Lots of digital applications process personal data. This applies to user data on mobile phones and social media, but also sensitive medical analyses, audits for insurance companies, and creditworthiness checks. How can this information be effectively protected from misuse? How can data-processing companies protect both the data and their know-how in the form of their algorithms? , professor in the Thomas Schneider, is working on these questions. He has now been awarded a prestigious Consolidator Grant from the European Research Council (ERC) for his research. The scientist's new project PRIVTOOLS will be funded with around two million euros over a period of five years. Research Field Information and Intelligence at TU Darmstadt
Far beyond the major platforms such as Amazon, Google and Meta, data is collected and valuable information about user behaviour can be deduced from it. One example is credit bureaux that collect large amounts of financial data to assess the creditworthiness of individuals, have them evaluated by machine learning methods, and pass on the resulting credit ratings to their customers. The problem: so far, the data has mostly been processed unencrypted, and is therefore susceptible to cyberattacks and misuse for other purposes. At the same time, the fundamental right to privacy is enshrined in the law, especially in the European Union (EU). The EU’s General Data Protection Regulations (GDPR) requires companies to use robust data protection measures.
Tools for software developers
This is where Thomas Schneider's research comes in. In the new project PRIVTOOLS (“Tools for Protecting Data and Function Privacy”), he and his team will improve and unify privacy-preserving technologies and develop tools for their automatic generation. To this end, three different methods are considered in particular. Secure multi-party computation allows several participants to jointly compute a publicly known function without disclosing the secret input data. Private set intersection protocols allow participants to calculate intersections or variants of their secret databases. Private function evaluation enables the secure evaluation of a secret function on secret input data.
“The main goal of our project is the joint development of composable protocols and tools for the automatic generation of software that protects data and functions,” summarises Thomas Schneider. This will enable companies and authorities to process personal data securely and without leakage. The algorithms also remain protected as intellectual property. The protocols and tools developed in the PRIVTOOLS project are intended to be usable by software developers even without special expertise in cryptography, and will be provided free of charge as open-source software.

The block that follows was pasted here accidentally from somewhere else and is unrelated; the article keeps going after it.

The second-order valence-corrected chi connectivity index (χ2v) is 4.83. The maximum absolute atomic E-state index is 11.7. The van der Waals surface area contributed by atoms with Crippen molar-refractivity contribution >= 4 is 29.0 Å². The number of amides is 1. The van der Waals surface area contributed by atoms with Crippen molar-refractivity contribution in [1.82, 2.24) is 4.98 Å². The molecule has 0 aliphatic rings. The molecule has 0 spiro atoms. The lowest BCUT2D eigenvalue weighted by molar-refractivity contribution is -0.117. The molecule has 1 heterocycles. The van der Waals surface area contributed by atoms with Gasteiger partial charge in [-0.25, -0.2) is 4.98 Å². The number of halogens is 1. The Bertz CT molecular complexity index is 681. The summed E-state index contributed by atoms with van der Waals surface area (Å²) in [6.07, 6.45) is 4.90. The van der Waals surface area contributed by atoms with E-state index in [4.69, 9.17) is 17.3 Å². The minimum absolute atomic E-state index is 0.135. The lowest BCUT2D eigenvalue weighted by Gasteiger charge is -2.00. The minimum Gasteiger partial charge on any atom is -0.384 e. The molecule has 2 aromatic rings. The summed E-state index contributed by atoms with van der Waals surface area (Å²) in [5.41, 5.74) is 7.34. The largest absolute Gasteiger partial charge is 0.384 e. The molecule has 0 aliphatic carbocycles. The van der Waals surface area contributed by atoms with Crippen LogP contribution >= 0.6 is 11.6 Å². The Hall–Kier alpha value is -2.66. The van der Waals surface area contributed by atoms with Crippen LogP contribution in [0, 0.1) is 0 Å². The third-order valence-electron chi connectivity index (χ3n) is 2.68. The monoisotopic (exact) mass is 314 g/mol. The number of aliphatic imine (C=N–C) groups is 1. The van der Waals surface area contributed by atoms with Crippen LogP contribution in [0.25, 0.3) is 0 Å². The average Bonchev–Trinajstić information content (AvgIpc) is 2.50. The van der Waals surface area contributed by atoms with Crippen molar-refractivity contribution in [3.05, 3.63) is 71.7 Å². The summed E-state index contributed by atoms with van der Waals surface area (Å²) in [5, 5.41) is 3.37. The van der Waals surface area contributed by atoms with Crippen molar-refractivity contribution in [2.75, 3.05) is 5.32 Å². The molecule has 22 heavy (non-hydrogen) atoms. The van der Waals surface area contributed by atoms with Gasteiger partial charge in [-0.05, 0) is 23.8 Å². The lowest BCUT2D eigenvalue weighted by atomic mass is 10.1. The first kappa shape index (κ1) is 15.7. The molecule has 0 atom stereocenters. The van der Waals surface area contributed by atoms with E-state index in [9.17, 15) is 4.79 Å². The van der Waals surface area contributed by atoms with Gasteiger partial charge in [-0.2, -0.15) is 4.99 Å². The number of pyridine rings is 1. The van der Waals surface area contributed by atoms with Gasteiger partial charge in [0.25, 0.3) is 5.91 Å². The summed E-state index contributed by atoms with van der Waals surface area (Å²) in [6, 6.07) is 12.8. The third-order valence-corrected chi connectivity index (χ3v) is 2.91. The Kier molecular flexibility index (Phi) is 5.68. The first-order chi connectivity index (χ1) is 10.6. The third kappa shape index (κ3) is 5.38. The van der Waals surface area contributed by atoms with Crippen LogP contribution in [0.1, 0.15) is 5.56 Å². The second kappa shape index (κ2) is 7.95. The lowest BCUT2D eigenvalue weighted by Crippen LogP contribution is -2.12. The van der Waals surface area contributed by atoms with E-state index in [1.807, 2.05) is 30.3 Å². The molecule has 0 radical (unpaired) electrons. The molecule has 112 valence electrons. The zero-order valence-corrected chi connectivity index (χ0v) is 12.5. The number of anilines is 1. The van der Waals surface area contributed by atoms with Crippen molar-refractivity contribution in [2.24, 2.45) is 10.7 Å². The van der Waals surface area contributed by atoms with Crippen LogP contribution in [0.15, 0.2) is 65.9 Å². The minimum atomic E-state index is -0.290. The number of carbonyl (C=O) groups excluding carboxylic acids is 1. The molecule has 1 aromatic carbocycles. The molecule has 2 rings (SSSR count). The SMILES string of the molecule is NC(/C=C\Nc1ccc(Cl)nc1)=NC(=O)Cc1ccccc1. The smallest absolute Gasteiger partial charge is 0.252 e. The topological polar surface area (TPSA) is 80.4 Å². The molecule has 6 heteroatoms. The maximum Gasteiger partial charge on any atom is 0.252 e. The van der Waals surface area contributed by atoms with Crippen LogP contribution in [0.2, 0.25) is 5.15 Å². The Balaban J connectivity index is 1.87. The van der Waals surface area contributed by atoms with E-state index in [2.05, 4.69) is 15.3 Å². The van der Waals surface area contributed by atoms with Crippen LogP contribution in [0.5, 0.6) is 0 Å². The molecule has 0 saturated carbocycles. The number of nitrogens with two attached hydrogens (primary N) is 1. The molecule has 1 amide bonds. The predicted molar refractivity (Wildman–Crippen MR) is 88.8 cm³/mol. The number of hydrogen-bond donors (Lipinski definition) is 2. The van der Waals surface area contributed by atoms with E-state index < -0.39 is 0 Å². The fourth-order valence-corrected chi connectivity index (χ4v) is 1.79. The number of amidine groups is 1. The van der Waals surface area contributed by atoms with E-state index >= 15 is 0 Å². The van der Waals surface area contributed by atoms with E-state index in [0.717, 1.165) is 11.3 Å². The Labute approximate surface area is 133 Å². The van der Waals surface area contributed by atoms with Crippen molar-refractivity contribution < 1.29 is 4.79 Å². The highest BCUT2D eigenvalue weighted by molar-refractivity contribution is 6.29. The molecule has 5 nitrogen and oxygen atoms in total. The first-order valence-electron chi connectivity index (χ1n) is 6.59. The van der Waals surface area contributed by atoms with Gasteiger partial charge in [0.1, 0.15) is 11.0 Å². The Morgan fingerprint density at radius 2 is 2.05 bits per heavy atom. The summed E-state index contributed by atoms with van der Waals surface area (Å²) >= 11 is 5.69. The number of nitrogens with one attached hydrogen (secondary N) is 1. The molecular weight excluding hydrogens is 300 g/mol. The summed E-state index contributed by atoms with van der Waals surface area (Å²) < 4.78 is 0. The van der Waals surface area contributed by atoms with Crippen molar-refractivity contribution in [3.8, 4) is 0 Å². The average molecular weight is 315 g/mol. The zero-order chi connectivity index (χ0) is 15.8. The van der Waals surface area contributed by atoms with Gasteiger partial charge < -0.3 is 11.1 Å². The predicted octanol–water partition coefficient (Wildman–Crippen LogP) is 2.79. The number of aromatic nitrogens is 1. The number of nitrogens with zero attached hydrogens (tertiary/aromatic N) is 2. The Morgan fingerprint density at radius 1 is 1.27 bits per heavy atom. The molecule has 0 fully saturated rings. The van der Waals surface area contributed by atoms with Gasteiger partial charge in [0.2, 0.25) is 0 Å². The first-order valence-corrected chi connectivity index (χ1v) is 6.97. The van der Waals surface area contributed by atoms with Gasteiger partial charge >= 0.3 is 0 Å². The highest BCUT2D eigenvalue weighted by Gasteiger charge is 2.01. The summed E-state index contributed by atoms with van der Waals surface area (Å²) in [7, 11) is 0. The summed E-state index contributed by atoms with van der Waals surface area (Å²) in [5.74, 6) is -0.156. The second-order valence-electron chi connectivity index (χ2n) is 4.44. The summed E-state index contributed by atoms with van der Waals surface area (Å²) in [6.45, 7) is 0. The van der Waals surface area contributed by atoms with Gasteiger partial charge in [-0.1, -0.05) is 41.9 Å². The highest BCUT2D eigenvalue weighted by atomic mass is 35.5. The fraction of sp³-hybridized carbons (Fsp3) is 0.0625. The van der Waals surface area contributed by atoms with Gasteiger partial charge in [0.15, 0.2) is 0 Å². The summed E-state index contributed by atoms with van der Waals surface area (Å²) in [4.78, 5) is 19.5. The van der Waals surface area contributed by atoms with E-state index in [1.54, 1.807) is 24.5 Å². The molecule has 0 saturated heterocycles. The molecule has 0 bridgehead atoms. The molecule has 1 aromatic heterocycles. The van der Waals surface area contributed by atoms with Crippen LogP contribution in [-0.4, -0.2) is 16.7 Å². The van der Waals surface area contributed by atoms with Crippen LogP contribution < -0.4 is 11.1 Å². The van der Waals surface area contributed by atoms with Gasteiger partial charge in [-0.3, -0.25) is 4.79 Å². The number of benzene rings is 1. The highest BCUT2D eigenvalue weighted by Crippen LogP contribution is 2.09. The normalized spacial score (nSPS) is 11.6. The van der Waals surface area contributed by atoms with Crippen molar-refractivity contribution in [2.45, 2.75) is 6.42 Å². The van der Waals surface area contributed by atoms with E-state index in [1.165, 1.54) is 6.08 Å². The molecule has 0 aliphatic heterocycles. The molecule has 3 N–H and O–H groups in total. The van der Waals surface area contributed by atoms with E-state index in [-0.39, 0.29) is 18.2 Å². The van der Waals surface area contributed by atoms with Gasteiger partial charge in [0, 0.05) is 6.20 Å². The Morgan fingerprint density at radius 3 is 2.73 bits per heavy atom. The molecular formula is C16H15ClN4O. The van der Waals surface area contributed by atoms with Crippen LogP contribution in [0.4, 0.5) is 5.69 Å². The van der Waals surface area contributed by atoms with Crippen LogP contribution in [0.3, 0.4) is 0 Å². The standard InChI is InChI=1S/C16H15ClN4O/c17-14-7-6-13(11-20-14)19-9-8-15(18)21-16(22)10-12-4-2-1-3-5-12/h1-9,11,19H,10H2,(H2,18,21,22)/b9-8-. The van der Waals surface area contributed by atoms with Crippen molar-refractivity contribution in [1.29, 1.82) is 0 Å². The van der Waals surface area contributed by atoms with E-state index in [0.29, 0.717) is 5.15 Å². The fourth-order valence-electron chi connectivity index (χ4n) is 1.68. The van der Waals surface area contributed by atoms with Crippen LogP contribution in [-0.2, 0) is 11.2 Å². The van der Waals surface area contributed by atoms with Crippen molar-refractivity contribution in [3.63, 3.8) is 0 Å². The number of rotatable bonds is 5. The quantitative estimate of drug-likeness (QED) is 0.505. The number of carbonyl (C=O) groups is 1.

Highly promising research in privacy protection
Thomas Schneider is W3 Professor of Computer Science at TU Darmstadt and heads the . In their research, he and his team show that privacy can be efficiently protected in various application scenarios. To do so, they use methods from applied cryptography and algorithm engineering to develop protocols, tools and software prototypes that efficiently protect sensitive data. In 2021, the team won the second prize in the German IT Security Award for their research “ContactGuard: Mobile Private Contact Discovery”. Cryptography and Privacy Engineering Group (ENCRYPTO)
Before being appointed professor in March 2018, Thomas Schneider was an independent research group leader at TU Darmstadt (2012 – 2018), and received his PhD with distinction from the Ruhr University Bochum (2008 – 2011) in IT security. In 2012, he received the Science Award of the Society for Data Protection and Data Security (GDD) for his dissertation.
Second funding from the European Research Council
On behalf of the European Union, the European Research Council (ERC) promotes excellent basic research in Europe on the basis of scientific excellence and innovation potential. The ERC Consolidator Grants support excellent scientists in consolidating their independent research. In 2019, Thomas Schneider already received a prestigious ERC Starting Grant for the project PSOTI (“Privacy-Preserving Services on the Internet”). “I am delighted to receive this prestigious award for our top-level research. This enables my team and me to conduct research on scientifically, socially and economically important topics in an optimal scientific environment at TU Darmstadt with its Profile Topic Cybersecurity and Privacy and at the Department of Computer Science,” says Thomas Schneider.